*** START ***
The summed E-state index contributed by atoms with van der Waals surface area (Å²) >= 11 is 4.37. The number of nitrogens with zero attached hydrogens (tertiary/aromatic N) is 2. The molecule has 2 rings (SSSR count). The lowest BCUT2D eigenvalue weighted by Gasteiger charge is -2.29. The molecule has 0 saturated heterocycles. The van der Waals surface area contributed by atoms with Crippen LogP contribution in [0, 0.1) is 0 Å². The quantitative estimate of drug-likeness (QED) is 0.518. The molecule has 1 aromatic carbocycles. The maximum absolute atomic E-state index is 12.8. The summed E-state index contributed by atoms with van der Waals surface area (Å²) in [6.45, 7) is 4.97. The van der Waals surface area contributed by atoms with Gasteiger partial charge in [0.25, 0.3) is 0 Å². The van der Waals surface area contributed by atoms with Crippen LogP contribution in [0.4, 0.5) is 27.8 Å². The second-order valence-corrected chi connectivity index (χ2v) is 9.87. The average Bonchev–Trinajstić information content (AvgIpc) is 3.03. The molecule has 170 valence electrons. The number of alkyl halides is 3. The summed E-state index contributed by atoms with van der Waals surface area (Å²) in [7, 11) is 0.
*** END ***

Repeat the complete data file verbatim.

The summed E-state index contributed by atoms with van der Waals surface area (Å²) >= 11 is 4.37. The number of nitrogens with zero attached hydrogens (tertiary/aromatic N) is 2. The molecule has 2 rings (SSSR count). The lowest BCUT2D eigenvalue weighted by Gasteiger charge is -2.29. The molecule has 0 saturated heterocycles. The van der Waals surface area contributed by atoms with Crippen LogP contribution in [0, 0.1) is 0 Å². The quantitative estimate of drug-likeness (QED) is 0.518. The molecule has 1 aromatic carbocycles. The maximum absolute atomic E-state index is 12.8. The summed E-state index contributed by atoms with van der Waals surface area (Å²) in [6.45, 7) is 4.97. The van der Waals surface area contributed by atoms with Gasteiger partial charge in [0.25, 0.3) is 0 Å². The van der Waals surface area contributed by atoms with Crippen LogP contribution in [0.4, 0.5) is 27.8 Å². The second-order valence-corrected chi connectivity index (χ2v) is 9.87. The average Bonchev–Trinajstić information content (AvgIpc) is 3.03. The molecule has 170 valence electrons. The number of alkyl halides is 3. The summed E-state index contributed by atoms with van der Waals surface area (Å²) in [7, 11) is 0.